Identifying Habits of Successful Dental Practices | Negotiating a Dental Practice Purchase

A two-fer! In this blog post, I give some advice to dentists who will become business owners after buying a practice. What are the habits you can cultivate to help your business stay on track?

And in the video (click through to watch), I tackle a related topic. If you’re looking at a dental practice to buy, there are plenty of numbers and hard data to look at to assess the health of the practice. But outside of the quantitative data, what about the qualitative aspects? What should you be looking at to judge whether a practice is the right one for you to buy? I’ve got three business habits that a practice should exhibit to let you know it’s worth your consideration.

Should Dentists Buy the Building with the Practice? | Negotiating a Dental Practice Purchase

You’re usually not benefitting as much financially by purchasing the facility as you think you are. Most lease versus buy analysis come out pretty close. That being said, you are buying control over your space AND you’re buying a forced savings plan in real estate investment. Read on for more details.

Facility Costs for Dental Practices – How Much SHOULD You Pay? | Evaluating a Dental Practice to Buy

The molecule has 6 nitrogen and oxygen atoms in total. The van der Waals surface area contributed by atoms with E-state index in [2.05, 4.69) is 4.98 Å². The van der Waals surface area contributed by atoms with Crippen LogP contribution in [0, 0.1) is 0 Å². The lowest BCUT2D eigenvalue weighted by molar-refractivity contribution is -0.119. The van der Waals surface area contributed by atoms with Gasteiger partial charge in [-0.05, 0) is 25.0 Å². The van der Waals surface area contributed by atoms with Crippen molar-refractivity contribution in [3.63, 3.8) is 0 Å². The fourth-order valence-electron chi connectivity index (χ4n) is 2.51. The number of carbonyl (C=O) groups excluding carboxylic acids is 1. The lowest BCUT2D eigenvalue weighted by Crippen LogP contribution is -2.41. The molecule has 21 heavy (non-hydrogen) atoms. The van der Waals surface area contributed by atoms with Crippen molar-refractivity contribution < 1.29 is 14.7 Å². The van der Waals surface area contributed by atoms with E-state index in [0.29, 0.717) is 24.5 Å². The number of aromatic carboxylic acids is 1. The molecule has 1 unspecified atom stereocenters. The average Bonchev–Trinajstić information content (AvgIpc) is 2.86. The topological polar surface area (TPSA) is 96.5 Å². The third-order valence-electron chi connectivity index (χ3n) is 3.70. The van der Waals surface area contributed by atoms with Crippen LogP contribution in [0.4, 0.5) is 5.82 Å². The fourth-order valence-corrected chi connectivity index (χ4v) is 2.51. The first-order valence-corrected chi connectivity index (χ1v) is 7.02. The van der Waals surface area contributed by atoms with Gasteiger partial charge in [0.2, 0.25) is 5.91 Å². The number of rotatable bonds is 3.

Facility costs should account for 5-10% of practice collections, whether you’re renting the facility or purchasing it. This expense is very geographically specific so there is no exact benchmark price you should pay for a facility. But 5-10% is a good range to start with.

2 Ways OVERHEAD Affects Dental Practice Value | Evaluating a Dental Practice to Buy

A: Overhead determines profitability and profitability determines value. (See the video for reason #2.) In conjunction with office collections, overhead is the most important value in practice management.

The relationship between overhead and collections can be like a healthy marriage; they both have to be stable and complimentary to make the marriage (or practice) work.

What is the most important quality to look at when buying a dental practice? | Finding a Dental Practice to Buy

The most important quality to look at when buying a practice is one with strong office collections. 

As a general rule of thumb, I strongly encourage you to ignore any practice that is not collecting at least $750,000, preferably $800,000+.

Why is that? Read on to find out. (More detail in the video after the jump.)

Should I buy a dental practice or begin a startup? | Evaluating a Dental Practice to Buy

For the vast majority of dentists purchasing an existing practice is easier, faster, less risky, and at least as rewarding as going the startup route.

Now, my purpose here is not to completely poo-poo the idea of startup practices. Sometimes doing a startup is a great option. But there are three very common myths circulating about the [false] “cons” of buying an existing office. I want to dispel these myths and break them down for you based on my years of experience.